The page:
"Honest Christian Answers to Real Struggles"
Modern Christian families face many complicated issues. Following God’s will and doing the right thing can be confusing paths and aren’t always clear. Director John K.D. Graham’s movie CATCHING FAITH dives into these discussions, courageously choosing to examine the tough choices faced by Christian families.
The movie follows Alexa Taylor (Lorena Segura York) and her seemingly perfect family. Her husband, John (Dariush Moslemi), is a successful CFO. Her son, Beau (Garrett Westton), is a high-school football star. Last but not least, her daughter, Ravyn (Bethany Peterson), is almost valedictorian and has an early admittance to MIT.
However, when Alexa’s father (and her children’s beloved grandfather) dies suddenly, their perfect life starts to show its cracks. Tough situations present themselves one after another. Beau is caught drinking at a party. Ravyn steals a copy of her AP Latin final, intending to cheat. Alexa’s mother moves into the family home and tries to take over the house. Alexa herself injects a lie into her marriage with John, which causes her much guilt.
All these problems force the Taylor family to make hard choices about how seriously they take their faith and whether they really want to do the right thing, even when it’s hard.
Director John Graham, who co-wrote the script, does a capable job in crafting this movie. CATCHING FAITH is genuinely interesting and seems honest. Christian movies, especially, can be hard to craft because so much of the tension and plot revolve around internal choices of faith. By choosing to take these internal decisions and insert them into a story with external conflicts, Graham provides viewers with character journeys that audiences can easily follow. While the script is occasionally choppy, the performances (especially by Moslemi and Westton) are strong and help smooth out some of the choppier parts.
CATCHING FAITH is based on a Bible study by Andrea Polnaszek called “The Elijah Project,” which uses the story of Elijah to challenge participants to “Realize, Reflect, Reconcile, Recognize, and Re-Engage.” Some lengthy scenes in the movie are simply a women’s small group doing “The Elijah Project” together. While those scenes could feel like an advertisement for the Bible Study, the screenwriters cleverly fold important recognition and reversal scenes into the dialogue.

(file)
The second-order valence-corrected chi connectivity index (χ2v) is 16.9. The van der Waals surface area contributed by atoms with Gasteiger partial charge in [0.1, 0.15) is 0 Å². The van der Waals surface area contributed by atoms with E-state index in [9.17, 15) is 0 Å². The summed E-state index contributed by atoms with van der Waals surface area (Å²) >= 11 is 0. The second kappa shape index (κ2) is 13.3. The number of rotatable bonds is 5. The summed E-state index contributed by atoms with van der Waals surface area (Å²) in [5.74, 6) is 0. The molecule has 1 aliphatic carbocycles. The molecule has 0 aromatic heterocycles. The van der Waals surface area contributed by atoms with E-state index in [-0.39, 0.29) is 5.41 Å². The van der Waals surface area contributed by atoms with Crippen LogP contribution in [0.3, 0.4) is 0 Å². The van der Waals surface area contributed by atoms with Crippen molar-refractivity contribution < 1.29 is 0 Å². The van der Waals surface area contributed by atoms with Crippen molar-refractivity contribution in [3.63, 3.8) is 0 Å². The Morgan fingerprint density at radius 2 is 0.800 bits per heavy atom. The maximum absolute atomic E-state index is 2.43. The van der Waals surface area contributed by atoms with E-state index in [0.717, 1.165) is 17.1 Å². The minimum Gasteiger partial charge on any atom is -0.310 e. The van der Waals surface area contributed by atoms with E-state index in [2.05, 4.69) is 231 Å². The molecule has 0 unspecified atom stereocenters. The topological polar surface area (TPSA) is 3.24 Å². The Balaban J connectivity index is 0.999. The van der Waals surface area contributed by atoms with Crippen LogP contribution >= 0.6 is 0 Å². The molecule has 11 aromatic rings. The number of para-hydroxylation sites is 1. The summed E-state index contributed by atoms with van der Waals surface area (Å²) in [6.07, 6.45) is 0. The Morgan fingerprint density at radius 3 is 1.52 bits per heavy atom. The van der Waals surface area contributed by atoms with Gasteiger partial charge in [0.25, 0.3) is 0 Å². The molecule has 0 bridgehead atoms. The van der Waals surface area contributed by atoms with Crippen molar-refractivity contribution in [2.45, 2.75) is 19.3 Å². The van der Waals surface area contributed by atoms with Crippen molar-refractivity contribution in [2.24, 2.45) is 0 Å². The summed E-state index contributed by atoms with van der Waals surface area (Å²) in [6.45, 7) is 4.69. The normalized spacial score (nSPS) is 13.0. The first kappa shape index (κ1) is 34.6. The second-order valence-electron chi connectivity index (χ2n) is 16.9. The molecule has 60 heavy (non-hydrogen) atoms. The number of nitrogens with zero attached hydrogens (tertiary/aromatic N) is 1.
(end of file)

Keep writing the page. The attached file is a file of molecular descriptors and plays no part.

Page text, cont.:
CATCHING FAITH has good direction, good camerawork and good acting, but some dialogue was overpowered by the music. Alexandra Boylan was great as the villain. The climax was a little too early.
There is a strong Christian worldview in CATCHING FAITH. The core of the plot is a question of faith: will the Taylor family trust God and do the right thing? Biblical values abound, and the characters learn important lessons about honesty, integrity, faith, and forgiveness.
Underage drinking is a prominent part of the plot, as is cheating on a test. However, these problematic decisions are the sin from which the characters must escape and choose God’s will instead. Their bad behaviors are rebuked and give the characters touch choices with which to wrestle. There is also some sports-violence since the movie centers on high school football.
At the end of CATCHING FAITH, the characters are rewarded for following God’s plan by getting all the things they wanted in the course of the movie. This might warrant further discussion if people use CATCHING FAITH for a family devotion or youth group.
Despite this small issue, the strong Christian message and real-life questions in CATCHING FAITH make this movie appropriate for the whole family.
CATCHING FAITH tells the story of the Taylor family, a wealthy, churchgoing Christian family whose life seems perfect. John, the father, is the CFO of a successful company. Beau, the son, is the star of the high-school football team. Ravyn, the daughter, is almost valedictorian. Finally, Alexa, the mother, is a stay-at-home mom who seems to have everything going for her. However, when Alexa’s father suddenly passes away, this sets off a series of challenges forcing Alexa and her family to evaluate how seriously they take their faith and what it means to do the right thing.
Director John K.D. Graham has a Christian movie that’s genuinely engaging and honest. CATCHING FAITH has good direction, good camerawork and good acting, but some dialogue was overpowered by the music. CATCHING FAITH has a strong Christian message about trusting God and doing the right thing. The characters face real issues of modern Christian families. Biblical values abound, and the characters learn important lessons about honesty, integrity, faith, and forgiveness. CATCHING FAITH offers strong Christian answers for real-life questions, making this movie appropriate for the whole family